Terminology Bindings

Uniformity in vocabularies and value sets enhances the interoperability of knowledge artifacts, but also forces data owners to translate local data into the required vocabulary. As a US Realm product, QI-Core requires value sets and vocabularies referenced in the ONC Common Clinical Data Set (CCDS) and the US Core Data for Interoperability. Because QI-Core is expected to be applied outside the US Realm, and also in clinical settings where local terminologies exist, US Realm bindings could be accompanied by alternative codes as translation codes in the QI-Core profiles. In the case that the US Core Data for Interoperability adopts QI-Core and CQL, policy should be created to mandate the preferred bindings given in the standard.

Note that quality improvement artifact authors should pay close attention to binding parameters specified in the profiles to determine whether the value set defined in the binding is exemplar or should be constrained to a specific value set when used. For example, the code element of the MedicationRequest profile is bound to the complete value set for the RxNorm code system, indicating that all MedicationRequest instances SHALL use codes from the RxNorm code system, but within any given artifact, instances will typically use a restricted value set.

Resource References and “Any”

FHIR resources frequently contain references (pointers) to other FHIR resources. For example, Encounter.patient is a reference to a Patient resource. In QI-Core, most references are constrained to QICore-profiled resourcegs. For example, QICore-Encounter.patient must point to a Patient resource that conforms to the QICore-Patient profile. Consequently, any extensions or bindings expected to exist in QICore-Patient are also present in the resource pointed to by Encounter.patient. References to QI-Core extensions accessed through references are guaranteed to be valid. References to resources that do not currently have QI-Core profiles are not constrained, and as such, only the core FHIR properties and bindings are guaranteed to exist.

A particular problem occurs when a resource reference permits any type of resource, such as Encounter.indication. When dealing with “Any” references, the current method of specifying profiles does not allow the profile author to specify something to the effect of “a QI-Core resource when there is one, and a FHIR core resource if there isn’t.” In QI-Core, the resources in “Any” references SHALL conform to QI-Core profiles if the base resource has been profiled.

Summary of Conformance Requirements

Conformance to this QI-Core Implementation Guide requires the following (in addition to adherence to core FHIR requirements):

  • Implementations SHALL support all profile types in the QI-Core set (listed in the profiles page) for resources they exchange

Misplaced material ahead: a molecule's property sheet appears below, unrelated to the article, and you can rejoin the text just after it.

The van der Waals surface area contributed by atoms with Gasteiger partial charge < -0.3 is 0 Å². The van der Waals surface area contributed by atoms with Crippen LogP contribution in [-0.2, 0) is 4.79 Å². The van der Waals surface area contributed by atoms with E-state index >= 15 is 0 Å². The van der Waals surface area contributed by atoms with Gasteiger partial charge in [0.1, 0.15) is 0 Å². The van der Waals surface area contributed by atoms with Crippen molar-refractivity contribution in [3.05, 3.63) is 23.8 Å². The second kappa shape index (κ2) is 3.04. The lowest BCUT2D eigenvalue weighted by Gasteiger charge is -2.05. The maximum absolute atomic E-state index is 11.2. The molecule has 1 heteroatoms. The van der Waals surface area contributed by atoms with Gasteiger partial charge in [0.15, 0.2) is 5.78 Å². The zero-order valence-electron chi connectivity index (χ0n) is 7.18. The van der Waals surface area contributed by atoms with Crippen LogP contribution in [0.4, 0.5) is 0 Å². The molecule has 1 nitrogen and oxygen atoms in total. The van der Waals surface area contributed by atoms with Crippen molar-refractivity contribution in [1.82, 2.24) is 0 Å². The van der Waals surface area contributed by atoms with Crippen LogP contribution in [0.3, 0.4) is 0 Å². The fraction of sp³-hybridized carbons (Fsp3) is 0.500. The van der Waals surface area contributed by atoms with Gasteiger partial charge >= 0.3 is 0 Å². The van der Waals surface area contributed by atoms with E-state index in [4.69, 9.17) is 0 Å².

• Server implementations SHALL declare their support of the QI-Core profiles in a FHIR CapabilityStatement
  • Conformant servers will at minimum support FHIR’s read and search operations
  • Servers SHALL supply the MustSupport data elements whenever that data is available
  • Quality improvement applications SHALL recognize and process all MustSupport elements in QI-Core
  • Modifying attributes SHALL be treated as MustSupport, even if not explicitly declared
  • The resources in “Any” references SHALL conform to QI-Core profiles if the base resource has a QI-Core profile
  • Applications SHALL NOT process resource instances that include unknown modifying attributes
  • Applications SHOULD use the preferred value sets
  • In the US Realm, applications SHALL be simultaneously compliant with QI-Core profiles and US Core profiles. As such, the more restrictive bindings between US Core and QI-Core SHALL be adhered to. For example, all value sets that are required in US Core SHALL be required by QI-Core, regardless of the binding strength in QI-Core.

Author Information

Author Name Affiliation Role
Abdullah Rafiqi ICF Editor
Anne Smith NCQA Contributor
Ben Hamlin NCQA Contributor
Bryn Rhodes Smile Digital Health Editor
Chris Moesel The MITRE Corporation Contributor
Claude Nanjo University of Utah Originator
Claudia Hall   Contributor
Floyd Eisenberg iParsimony, LLC Primary
James Bradley The MITRE Corporation Contributor
Jason Walonoski The MITRE Corporation Contributor
Jen Seeman ICF Editor
Juliet Rubini ICF Contributor
Linda Michaelsen Optum Contributor
Mark Kramer The MITRE Corporation Originator
Jason Mathews The MITRE Corporation Originator
Lisa Anderson Mathematica Contributor
Lloyd McKenzie Gevity Consulting Contributor
Marc Hadley The MITRE Corporation Contributor
Paul Denning The MITRE Corporation Contributor
Peter Muir ICF, Inc. Contributor
Raman Srinivasan IBM Watson Health Contributor
Robert Samples   Contributor
Sam Sayer The MITRE Corporation Contributor
Stan Rankins Telligen Contributor
Yan Heras Optimum eHealth, LLC Contributor
Yanyan Hu The Joint Commission Contributor
  1. For further information about representing negatives in HL7 standards, see: HL7 Cross Paradigm Specification: Representing Negatives, Release I. April 2022. Available at: http://www.hl7.org/implement/standards/product_brief.cfm?product_id=592. Retrieved 31 December 2023.